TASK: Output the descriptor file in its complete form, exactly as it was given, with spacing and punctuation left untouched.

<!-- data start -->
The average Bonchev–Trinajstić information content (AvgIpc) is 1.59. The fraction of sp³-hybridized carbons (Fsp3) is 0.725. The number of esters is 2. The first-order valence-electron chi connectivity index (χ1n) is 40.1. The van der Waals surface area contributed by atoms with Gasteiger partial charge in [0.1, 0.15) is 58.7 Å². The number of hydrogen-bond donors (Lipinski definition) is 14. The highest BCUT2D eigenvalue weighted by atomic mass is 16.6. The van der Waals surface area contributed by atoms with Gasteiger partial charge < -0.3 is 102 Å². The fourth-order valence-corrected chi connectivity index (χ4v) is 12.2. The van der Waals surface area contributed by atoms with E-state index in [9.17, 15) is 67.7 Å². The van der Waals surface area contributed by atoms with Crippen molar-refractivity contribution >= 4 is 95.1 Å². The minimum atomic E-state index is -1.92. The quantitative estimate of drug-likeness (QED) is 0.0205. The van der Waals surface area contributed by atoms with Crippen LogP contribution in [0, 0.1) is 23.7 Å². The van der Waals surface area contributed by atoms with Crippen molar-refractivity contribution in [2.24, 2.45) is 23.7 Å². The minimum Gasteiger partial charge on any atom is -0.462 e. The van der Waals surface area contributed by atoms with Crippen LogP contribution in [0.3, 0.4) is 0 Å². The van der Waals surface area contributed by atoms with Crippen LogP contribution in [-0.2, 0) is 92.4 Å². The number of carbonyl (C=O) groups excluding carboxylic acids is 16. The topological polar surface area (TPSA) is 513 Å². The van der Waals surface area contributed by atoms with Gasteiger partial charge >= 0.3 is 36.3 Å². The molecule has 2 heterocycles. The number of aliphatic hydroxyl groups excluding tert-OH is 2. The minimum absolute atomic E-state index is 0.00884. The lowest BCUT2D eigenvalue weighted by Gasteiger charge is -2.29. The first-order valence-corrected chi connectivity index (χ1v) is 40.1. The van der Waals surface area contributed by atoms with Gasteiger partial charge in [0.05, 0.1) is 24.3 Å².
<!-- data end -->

The average Bonchev–Trinajstić information content (AvgIpc) is 1.59. The fraction of sp³-hybridized carbons (Fsp3) is 0.725. The number of esters is 2. The first-order valence-electron chi connectivity index (χ1n) is 40.1. The van der Waals surface area contributed by atoms with Gasteiger partial charge in [0.1, 0.15) is 58.7 Å². The number of hydrogen-bond donors (Lipinski definition) is 14. The highest BCUT2D eigenvalue weighted by atomic mass is 16.6. The van der Waals surface area contributed by atoms with Gasteiger partial charge < -0.3 is 102 Å². The fourth-order valence-corrected chi connectivity index (χ4v) is 12.2. The van der Waals surface area contributed by atoms with E-state index in [9.17, 15) is 67.7 Å². The van der Waals surface area contributed by atoms with Crippen molar-refractivity contribution >= 4 is 95.1 Å². The minimum atomic E-state index is -1.92. The quantitative estimate of drug-likeness (QED) is 0.0205. The van der Waals surface area contributed by atoms with Crippen LogP contribution in [0, 0.1) is 23.7 Å². The van der Waals surface area contributed by atoms with Crippen molar-refractivity contribution in [2.24, 2.45) is 23.7 Å². The minimum Gasteiger partial charge on any atom is -0.462 e. The van der Waals surface area contributed by atoms with Crippen LogP contribution in [0.3, 0.4) is 0 Å². The van der Waals surface area contributed by atoms with Crippen LogP contribution in [-0.2, 0) is 92.4 Å². The number of carbonyl (C=O) groups excluding carboxylic acids is 16. The topological polar surface area (TPSA) is 513 Å². The van der Waals surface area contributed by atoms with Gasteiger partial charge >= 0.3 is 36.3 Å². The molecule has 2 heterocycles. The number of aliphatic hydroxyl groups excluding tert-OH is 2. The minimum absolute atomic E-state index is 0.00884. The lowest BCUT2D eigenvalue weighted by Gasteiger charge is -2.29. The first-order valence-corrected chi connectivity index (χ1v) is 40.1. The van der Waals surface area contributed by atoms with Gasteiger partial charge in [0.05, 0.1) is 24.3 Å².